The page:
“Max” is essentially a family adventure movie from the past. It reads and plays out like those old 90’s animal/human films where dog and boy bond together and take on odds that rightfully should have them dead. The film is never wildly explicit with the action, and thusly had a few eye roll worthy moments, but that kind of comes with the territory when you’re making a PG rated family adventure flick. Chuy was a bit TOO clichéd with his “ese” stereotype, but the rest of the cast was well rounded and fit the happy mold that the film ascribed to. Thomas Haden Church felt a bit forced for the first half of the movie, but once he started coming around to Justin’s side of the story, his character flowed better, and by the end he was doing just fine.
Rated PG for action violence, peril, brief language and some thematic elements
[img]http://www.hometheatershack.com/gallery/file.php?n=57121[/img]The 2.39:1 AVC encoded transfer looks simply magnificent on Blu-ray. Colors are natural and richly saturated. The luscious greens and autumn golds of the Wincott family plot looks amazing, with deep greens, and earthy browns to tone out the blues and oranges of Justin’s sporty bike. Skin tones look fantastic, thanks to an excellently balanced contrast level, and the black levels are nothing short of impeccable. Wonderful inky blanks, with great fine detail being shown in the deepest of darks scenes. Facial detail is wonderful, with every crease and seam on Thomas Hayden Church’s face showing perfectly and every tuft of fur and individual hair replicated to perfection on Max’s coat.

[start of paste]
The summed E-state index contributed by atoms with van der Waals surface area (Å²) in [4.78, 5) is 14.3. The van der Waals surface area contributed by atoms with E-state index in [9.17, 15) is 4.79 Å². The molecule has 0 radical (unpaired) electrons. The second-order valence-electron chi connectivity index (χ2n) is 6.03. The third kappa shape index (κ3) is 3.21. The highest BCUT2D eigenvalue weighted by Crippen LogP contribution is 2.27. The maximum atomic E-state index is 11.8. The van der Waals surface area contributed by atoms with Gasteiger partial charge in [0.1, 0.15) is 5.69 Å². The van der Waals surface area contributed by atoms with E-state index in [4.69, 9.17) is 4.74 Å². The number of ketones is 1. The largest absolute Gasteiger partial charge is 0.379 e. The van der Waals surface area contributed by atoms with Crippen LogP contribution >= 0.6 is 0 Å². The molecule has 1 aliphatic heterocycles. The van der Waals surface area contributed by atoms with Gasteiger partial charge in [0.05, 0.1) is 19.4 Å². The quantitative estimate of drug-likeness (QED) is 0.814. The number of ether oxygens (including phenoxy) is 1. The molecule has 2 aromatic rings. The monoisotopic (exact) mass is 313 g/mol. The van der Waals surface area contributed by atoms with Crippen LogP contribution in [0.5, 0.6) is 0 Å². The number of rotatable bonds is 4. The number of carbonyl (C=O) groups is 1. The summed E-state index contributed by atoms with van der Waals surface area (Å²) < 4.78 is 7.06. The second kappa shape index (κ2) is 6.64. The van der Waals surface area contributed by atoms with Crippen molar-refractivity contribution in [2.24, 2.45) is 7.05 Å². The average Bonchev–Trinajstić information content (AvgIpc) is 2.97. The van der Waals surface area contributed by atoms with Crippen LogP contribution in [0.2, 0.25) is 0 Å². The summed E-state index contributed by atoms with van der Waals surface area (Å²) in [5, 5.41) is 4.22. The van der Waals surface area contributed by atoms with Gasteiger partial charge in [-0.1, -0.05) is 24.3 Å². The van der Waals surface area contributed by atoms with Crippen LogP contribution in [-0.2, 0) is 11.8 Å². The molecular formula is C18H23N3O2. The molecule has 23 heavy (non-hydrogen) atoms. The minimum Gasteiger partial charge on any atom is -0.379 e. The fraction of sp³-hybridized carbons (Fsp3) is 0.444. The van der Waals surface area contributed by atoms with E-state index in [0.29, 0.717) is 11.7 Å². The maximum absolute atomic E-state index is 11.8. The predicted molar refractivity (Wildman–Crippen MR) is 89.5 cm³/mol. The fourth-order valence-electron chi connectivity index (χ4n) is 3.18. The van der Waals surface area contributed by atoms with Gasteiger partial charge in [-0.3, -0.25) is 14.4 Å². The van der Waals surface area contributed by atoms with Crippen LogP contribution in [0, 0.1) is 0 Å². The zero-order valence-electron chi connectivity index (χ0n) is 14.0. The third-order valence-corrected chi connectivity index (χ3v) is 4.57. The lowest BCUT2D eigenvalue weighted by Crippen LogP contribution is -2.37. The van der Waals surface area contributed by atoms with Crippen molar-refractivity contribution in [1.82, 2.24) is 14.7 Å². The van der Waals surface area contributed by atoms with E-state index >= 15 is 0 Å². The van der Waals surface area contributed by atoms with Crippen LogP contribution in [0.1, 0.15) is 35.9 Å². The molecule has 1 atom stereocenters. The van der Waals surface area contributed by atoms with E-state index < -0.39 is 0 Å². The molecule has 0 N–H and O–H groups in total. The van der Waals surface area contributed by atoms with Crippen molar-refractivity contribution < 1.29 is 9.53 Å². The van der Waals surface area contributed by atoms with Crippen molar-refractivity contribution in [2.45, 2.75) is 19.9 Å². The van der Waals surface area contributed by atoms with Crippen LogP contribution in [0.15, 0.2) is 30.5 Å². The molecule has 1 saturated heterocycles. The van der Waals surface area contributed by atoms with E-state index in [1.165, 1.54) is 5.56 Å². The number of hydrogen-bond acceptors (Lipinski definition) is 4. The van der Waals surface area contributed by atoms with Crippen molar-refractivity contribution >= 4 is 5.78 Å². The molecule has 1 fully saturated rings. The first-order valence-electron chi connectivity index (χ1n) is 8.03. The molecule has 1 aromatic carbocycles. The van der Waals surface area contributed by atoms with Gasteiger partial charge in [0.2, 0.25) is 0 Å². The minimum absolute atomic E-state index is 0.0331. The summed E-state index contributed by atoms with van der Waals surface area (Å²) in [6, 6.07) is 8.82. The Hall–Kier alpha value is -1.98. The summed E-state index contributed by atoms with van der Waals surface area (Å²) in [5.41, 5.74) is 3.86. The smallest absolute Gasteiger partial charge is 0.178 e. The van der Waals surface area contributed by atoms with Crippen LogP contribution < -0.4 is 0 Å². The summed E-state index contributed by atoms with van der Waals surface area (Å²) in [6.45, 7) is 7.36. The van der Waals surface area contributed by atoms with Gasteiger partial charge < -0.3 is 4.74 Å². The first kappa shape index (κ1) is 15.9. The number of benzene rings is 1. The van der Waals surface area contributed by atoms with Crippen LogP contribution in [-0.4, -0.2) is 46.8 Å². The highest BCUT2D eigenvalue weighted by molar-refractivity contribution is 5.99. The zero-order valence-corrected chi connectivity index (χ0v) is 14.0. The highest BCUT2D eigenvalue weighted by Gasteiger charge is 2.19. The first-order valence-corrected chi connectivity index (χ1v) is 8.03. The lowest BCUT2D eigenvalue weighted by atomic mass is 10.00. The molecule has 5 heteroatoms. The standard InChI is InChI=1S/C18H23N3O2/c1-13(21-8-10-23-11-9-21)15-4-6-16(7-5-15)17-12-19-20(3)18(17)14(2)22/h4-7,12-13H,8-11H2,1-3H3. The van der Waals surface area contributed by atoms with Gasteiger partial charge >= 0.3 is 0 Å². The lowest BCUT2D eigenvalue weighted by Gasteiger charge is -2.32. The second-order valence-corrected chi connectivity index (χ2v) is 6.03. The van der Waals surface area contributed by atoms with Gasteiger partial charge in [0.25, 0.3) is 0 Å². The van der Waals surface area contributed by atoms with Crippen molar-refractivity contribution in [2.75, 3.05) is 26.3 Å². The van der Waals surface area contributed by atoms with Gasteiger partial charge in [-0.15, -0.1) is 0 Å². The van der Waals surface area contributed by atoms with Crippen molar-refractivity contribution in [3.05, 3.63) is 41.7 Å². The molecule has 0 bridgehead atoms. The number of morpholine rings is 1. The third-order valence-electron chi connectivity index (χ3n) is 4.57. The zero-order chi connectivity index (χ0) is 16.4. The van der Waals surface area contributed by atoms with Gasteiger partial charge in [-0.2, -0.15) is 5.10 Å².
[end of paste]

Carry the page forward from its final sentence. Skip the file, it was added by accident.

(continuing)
[img]http://www.hometheatershack.com/gallery/file.php?n=57129[/img]The 5.1 DTS-HD MA audio track is nearly as good as the picture perfect image quality. Wonderfully dynamic and lively, with a very nuanced set of surrounds. Vocals are crisp and clear, locked up front like they should be, and the front sound stage is rather diverse with the initial sounds of war. Once the film hits the states, it calms down a bit, but as soon as Tyler and his boys start terrorizing the Wincott’s it’s time for the energy level to pick back up once more. Surrounds usage is impressive, with gunfire ricocheting all around during the first 10 minutes of the movie, and then shifting to laying down the quiet and subtle sounds of the forest where Max and Justin roam. LFE is deep and guttural, adding some nice impact to the gunfire, as well as adding suspense with the soundtrack. The roar of waterfall rumbles with power in the background and the ending explosions as the munitions go off is impressive to say the least.
• Working with Max
• Hero Dogs: A Journey
“Max” is warm and cheery, with all the right trimmings for a good old fashioned family flick. I enjoyed “Max” a LOT more than I was really expecting to. The trailer was sad and depressing, but the whole “adventure” subplot had me worried that it would go south real fast. Instead the movie was wonderfully endearing, both as an animal lover and as a person who has a great respect for our military. “Max” acted as a memorial to these animals who have served alongside their human compatriots, as well as a fun adventure movie for the whole family. The audio and video are simply fantastic, with the only weak link in the whole package being the minimalistic extras. Definitely worth checking out.
Starring: Thomas Haden Church, Josh Wiggins, Luke Kleintank, Lauren Graham
Director: Boaz Yakin
Written By: Boaz Yakin, Sheldon Lettich
Aspect Ratio: 2.39:1 AVC
Audio: English: DTS-HD MA 5.1, English, Spanish, French, Portuguese DD 5.1
Runtime: 111 Minutes
MAX Arrives Onto Blu-ray Combo Pack and DVD on October 27 or Own it Early on Digital HD on October 13!
Buy Max Blu-ray on Amazon
Recommendation: Check it Out